Is the Universe Just a Simulation?

cartoon of Daniel and Jorge
Are we living in a simulation? That's what Daniel and Jorge want to know on their new podcast.

The idea seems comical at first: What if we're all characters in a giant computer simulation controlled by superior beings? But a lot of scientists aren't laughing at the notion. In fact, some think there's a decent chance we truly are living in some sort of virtual reality.

Particle physicist Daniel Whiteson and roboticist-turned-cartoonist Jorge Cham tackle this mindboggling notion in the "Are we living in a simulation?" episode of their new podcast, Daniel and Jorge Explain the Universe. The podcast digs in to some of the simple, yet profound, questions about the universe in an easy-to-understand manner.


Whiteson, who works at CERN, says while many scoff at the sci-fi notion that we're living in a computer simulation, they should take it seriously. "Part of the job of being a physicist is being prepared for making mind-blowing discoveries," he says. "The best kind of physics discoveries are the ones that completely change your view of the universe."

One person who has no problem being open to crazy, new ideas is Elon Musk, the CEO of Tesla and SpaceX, and one of the more influential players when it comes to futurism. In an interview at Code Conference 2016, Musk noted that in just 40 years, gaming has advanced from the Neanderthal-like "Pong" of the 1970s to today's sophisticated and realistic online games, which can be played by millions simultaneously. Based on such rapid advancement, Musk said it won't be long before we're able to create simulations indistinguishable from reality. Couple that with today's insane computing speed, and Musk said it's quite possible an advanced civilization of the future created a computer simulation of their ancestors — us — to see how we lived. Meaning that the advanced civilization and the future are now, and we're not real.

Whiteson and Cham agree with the video games analogy. Though Cham is more skeptical, Whiteson refutes the argument that because the universe feels so real, it couldn't be a simulation. Computers are getting way more sophisticated all the time.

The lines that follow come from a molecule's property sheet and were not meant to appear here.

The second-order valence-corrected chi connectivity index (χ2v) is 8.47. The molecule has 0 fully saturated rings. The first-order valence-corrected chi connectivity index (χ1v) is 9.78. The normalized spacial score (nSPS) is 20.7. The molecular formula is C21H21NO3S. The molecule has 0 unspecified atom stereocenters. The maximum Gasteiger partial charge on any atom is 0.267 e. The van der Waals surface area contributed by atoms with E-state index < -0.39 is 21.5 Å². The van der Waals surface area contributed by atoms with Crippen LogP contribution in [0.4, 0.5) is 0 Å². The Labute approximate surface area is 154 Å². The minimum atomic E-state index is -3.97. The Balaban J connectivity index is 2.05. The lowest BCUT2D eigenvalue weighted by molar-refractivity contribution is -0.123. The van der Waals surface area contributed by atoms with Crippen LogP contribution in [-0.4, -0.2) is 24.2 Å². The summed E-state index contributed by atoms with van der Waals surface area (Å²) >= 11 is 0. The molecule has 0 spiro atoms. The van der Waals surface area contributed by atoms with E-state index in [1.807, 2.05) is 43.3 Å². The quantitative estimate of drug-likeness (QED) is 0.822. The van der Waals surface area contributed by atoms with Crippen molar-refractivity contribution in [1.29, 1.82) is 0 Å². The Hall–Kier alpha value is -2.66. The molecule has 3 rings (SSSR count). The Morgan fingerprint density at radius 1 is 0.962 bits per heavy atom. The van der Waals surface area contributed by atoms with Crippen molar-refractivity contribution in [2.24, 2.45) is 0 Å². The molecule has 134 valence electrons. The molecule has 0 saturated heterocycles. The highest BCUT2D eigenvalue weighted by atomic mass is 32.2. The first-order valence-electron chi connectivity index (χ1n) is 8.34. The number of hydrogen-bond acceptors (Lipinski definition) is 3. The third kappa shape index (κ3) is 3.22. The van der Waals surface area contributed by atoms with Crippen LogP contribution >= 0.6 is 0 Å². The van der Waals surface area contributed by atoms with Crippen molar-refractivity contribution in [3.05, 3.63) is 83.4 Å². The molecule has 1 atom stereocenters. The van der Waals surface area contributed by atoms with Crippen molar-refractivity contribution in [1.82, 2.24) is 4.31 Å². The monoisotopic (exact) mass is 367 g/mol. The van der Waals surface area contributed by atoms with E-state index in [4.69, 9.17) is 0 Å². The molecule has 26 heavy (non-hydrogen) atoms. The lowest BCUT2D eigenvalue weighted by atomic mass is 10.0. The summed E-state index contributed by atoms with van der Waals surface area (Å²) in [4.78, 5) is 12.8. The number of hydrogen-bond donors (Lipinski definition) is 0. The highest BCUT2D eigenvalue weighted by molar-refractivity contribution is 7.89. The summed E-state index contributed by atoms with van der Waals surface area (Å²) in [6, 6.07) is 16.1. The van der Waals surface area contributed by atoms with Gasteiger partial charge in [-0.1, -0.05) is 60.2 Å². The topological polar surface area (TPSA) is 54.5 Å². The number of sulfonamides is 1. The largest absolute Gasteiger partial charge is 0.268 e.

"Physics is trying to figure out what are the rules of this universe, what [is] the underlying code that runs this universe," says Whiteson. After all, the universe does seem to follow some rules. "Now that we have powerful computer programs, people wonder, if you were in a computer program and trying to figure out the rules of that simulated universe were, you'd be essentially trying to understand what is the physics coded into that universe."

"You'd be a physicist," agrees Cham.

At a 2016 debate held at the American Museum of Natural History, astrophysicist Neil deGrasse Tyson, director of the museum's Hayden Planetarium, put the odds at 50-50 that we're not real, pointing to the fact that while we share more than 98 percent of our DNA with chimps, humans have a far superior intellect. Thus, he said, it's possible — likely, even — that there are others out in the universe much smarter than we are, who might delight in creating a fake universe, just for fun.

So how would we go about testing whether the universe is real or just a giant simulation? That's the tough part. The hypothesis may be largely untestable. But Whiteson and Cham have some theories about how they would do it. To find out what those are, you'll have to listen to the podcast.